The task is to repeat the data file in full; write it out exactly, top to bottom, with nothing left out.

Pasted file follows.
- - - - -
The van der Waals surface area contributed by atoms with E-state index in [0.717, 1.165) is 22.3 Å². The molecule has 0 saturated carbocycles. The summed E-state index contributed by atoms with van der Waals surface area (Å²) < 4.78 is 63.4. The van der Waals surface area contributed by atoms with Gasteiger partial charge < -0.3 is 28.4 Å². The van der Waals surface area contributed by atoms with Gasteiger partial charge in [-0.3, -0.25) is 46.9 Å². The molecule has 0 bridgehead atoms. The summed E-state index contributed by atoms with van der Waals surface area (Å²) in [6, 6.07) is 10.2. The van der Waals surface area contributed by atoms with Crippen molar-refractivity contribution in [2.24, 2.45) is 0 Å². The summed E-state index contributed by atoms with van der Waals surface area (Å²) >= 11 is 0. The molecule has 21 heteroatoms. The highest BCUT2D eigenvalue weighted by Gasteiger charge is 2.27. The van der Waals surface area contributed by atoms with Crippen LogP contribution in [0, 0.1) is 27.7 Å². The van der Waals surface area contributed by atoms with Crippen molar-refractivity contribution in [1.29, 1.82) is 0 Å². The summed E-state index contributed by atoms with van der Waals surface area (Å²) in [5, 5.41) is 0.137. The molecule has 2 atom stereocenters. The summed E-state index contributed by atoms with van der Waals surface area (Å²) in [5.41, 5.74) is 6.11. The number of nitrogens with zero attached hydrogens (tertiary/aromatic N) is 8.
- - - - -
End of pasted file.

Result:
The van der Waals surface area contributed by atoms with E-state index in [0.717, 1.165) is 22.3 Å². The molecule has 0 saturated carbocycles. The summed E-state index contributed by atoms with van der Waals surface area (Å²) < 4.78 is 63.4. The van der Waals surface area contributed by atoms with Gasteiger partial charge < -0.3 is 28.4 Å². The van der Waals surface area contributed by atoms with Gasteiger partial charge in [-0.3, -0.25) is 46.9 Å². The molecule has 0 bridgehead atoms. The summed E-state index contributed by atoms with van der Waals surface area (Å²) in [6, 6.07) is 10.2. The van der Waals surface area contributed by atoms with Crippen molar-refractivity contribution in [2.24, 2.45) is 0 Å². The summed E-state index contributed by atoms with van der Waals surface area (Å²) >= 11 is 0. The molecule has 21 heteroatoms. The highest BCUT2D eigenvalue weighted by Gasteiger charge is 2.27. The van der Waals surface area contributed by atoms with Crippen LogP contribution in [0, 0.1) is 27.7 Å². The van der Waals surface area contributed by atoms with Crippen molar-refractivity contribution in [1.29, 1.82) is 0 Å². The summed E-state index contributed by atoms with van der Waals surface area (Å²) in [5, 5.41) is 0.137. The molecule has 2 atom stereocenters. The summed E-state index contributed by atoms with van der Waals surface area (Å²) in [5.41, 5.74) is 6.11. The number of nitrogens with zero attached hydrogens (tertiary/aromatic N) is 8.